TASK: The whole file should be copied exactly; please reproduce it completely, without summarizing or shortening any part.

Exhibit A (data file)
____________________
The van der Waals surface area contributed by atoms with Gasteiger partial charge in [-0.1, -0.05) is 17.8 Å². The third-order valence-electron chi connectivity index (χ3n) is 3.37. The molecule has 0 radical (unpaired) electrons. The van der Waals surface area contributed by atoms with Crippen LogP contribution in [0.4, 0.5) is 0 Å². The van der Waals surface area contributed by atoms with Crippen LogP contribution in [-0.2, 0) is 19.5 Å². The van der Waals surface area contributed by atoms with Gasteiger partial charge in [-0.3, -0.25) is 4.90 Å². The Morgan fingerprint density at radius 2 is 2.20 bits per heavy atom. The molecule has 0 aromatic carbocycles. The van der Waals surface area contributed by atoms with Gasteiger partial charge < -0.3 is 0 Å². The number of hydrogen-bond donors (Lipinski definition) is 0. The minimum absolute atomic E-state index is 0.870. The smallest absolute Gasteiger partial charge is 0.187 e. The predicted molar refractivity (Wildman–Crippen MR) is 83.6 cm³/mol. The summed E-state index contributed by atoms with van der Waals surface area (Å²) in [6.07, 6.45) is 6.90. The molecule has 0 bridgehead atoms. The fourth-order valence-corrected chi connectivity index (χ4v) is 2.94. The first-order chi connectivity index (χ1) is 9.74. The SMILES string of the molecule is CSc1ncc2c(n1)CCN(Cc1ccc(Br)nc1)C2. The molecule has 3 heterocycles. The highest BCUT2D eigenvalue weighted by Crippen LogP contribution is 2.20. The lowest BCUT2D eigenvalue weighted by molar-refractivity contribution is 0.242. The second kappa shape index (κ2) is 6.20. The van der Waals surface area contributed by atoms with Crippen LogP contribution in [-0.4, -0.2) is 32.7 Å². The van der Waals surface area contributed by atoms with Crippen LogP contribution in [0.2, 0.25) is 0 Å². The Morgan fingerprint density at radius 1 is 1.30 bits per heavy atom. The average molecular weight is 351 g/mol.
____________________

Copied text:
The van der Waals surface area contributed by atoms with Gasteiger partial charge in [-0.1, -0.05) is 17.8 Å². The third-order valence-electron chi connectivity index (χ3n) is 3.37. The molecule has 0 radical (unpaired) electrons. The van der Waals surface area contributed by atoms with Crippen LogP contribution in [0.4, 0.5) is 0 Å². The van der Waals surface area contributed by atoms with Crippen LogP contribution in [-0.2, 0) is 19.5 Å². The van der Waals surface area contributed by atoms with Gasteiger partial charge in [-0.3, -0.25) is 4.90 Å². The Morgan fingerprint density at radius 2 is 2.20 bits per heavy atom. The molecule has 0 aromatic carbocycles. The van der Waals surface area contributed by atoms with Gasteiger partial charge < -0.3 is 0 Å². The number of hydrogen-bond donors (Lipinski definition) is 0. The minimum absolute atomic E-state index is 0.870. The smallest absolute Gasteiger partial charge is 0.187 e. The predicted molar refractivity (Wildman–Crippen MR) is 83.6 cm³/mol. The summed E-state index contributed by atoms with van der Waals surface area (Å²) in [6.07, 6.45) is 6.90. The molecule has 0 bridgehead atoms. The fourth-order valence-corrected chi connectivity index (χ4v) is 2.94. The first-order chi connectivity index (χ1) is 9.74. The SMILES string of the molecule is CSc1ncc2c(n1)CCN(Cc1ccc(Br)nc1)C2. The molecule has 3 heterocycles. The highest BCUT2D eigenvalue weighted by Crippen LogP contribution is 2.20. The lowest BCUT2D eigenvalue weighted by molar-refractivity contribution is 0.242. The second kappa shape index (κ2) is 6.20. The van der Waals surface area contributed by atoms with Crippen LogP contribution in [-0.4, -0.2) is 32.7 Å². The van der Waals surface area contributed by atoms with Crippen LogP contribution in [0.2, 0.25) is 0 Å². The Morgan fingerprint density at radius 1 is 1.30 bits per heavy atom. The average molecular weight is 351 g/mol.